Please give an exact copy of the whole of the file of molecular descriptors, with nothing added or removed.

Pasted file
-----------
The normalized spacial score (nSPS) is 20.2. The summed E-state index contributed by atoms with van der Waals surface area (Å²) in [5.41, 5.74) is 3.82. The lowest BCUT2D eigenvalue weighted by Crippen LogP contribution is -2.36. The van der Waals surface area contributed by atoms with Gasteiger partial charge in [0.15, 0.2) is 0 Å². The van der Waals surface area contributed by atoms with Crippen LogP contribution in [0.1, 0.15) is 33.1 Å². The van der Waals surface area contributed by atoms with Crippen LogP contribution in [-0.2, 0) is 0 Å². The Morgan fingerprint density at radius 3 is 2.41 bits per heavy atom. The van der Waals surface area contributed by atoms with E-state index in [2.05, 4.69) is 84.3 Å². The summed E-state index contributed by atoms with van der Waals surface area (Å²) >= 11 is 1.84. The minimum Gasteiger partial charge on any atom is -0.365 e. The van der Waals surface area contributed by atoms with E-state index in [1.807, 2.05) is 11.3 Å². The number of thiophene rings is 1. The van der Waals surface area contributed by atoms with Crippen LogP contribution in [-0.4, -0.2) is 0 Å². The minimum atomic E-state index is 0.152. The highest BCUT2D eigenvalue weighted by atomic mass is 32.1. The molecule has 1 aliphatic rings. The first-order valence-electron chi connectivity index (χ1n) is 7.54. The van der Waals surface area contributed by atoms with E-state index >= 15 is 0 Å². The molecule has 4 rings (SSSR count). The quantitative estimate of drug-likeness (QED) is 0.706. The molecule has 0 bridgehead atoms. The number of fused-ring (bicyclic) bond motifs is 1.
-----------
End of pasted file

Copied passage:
The normalized spacial score (nSPS) is 20.2. The summed E-state index contributed by atoms with van der Waals surface area (Å²) in [5.41, 5.74) is 3.82. The lowest BCUT2D eigenvalue weighted by Crippen LogP contribution is -2.36. The van der Waals surface area contributed by atoms with Gasteiger partial charge in [0.15, 0.2) is 0 Å². The van der Waals surface area contributed by atoms with Crippen LogP contribution in [0.1, 0.15) is 33.1 Å². The van der Waals surface area contributed by atoms with Crippen LogP contribution in [-0.2, 0) is 0 Å². The Morgan fingerprint density at radius 3 is 2.41 bits per heavy atom. The van der Waals surface area contributed by atoms with E-state index in [2.05, 4.69) is 84.3 Å². The summed E-state index contributed by atoms with van der Waals surface area (Å²) >= 11 is 1.84. The minimum Gasteiger partial charge on any atom is -0.365 e. The van der Waals surface area contributed by atoms with E-state index in [1.807, 2.05) is 11.3 Å². The number of thiophene rings is 1. The van der Waals surface area contributed by atoms with Crippen LogP contribution in [-0.4, -0.2) is 0 Å². The minimum atomic E-state index is 0.152. The highest BCUT2D eigenvalue weighted by atomic mass is 32.1. The molecule has 1 aliphatic rings. The first-order valence-electron chi connectivity index (χ1n) is 7.54. The van der Waals surface area contributed by atoms with E-state index >= 15 is 0 Å². The molecule has 4 rings (SSSR count). The quantitative estimate of drug-likeness (QED) is 0.706. The molecule has 0 bridgehead atoms. The number of fused-ring (bicyclic) bond motifs is 1.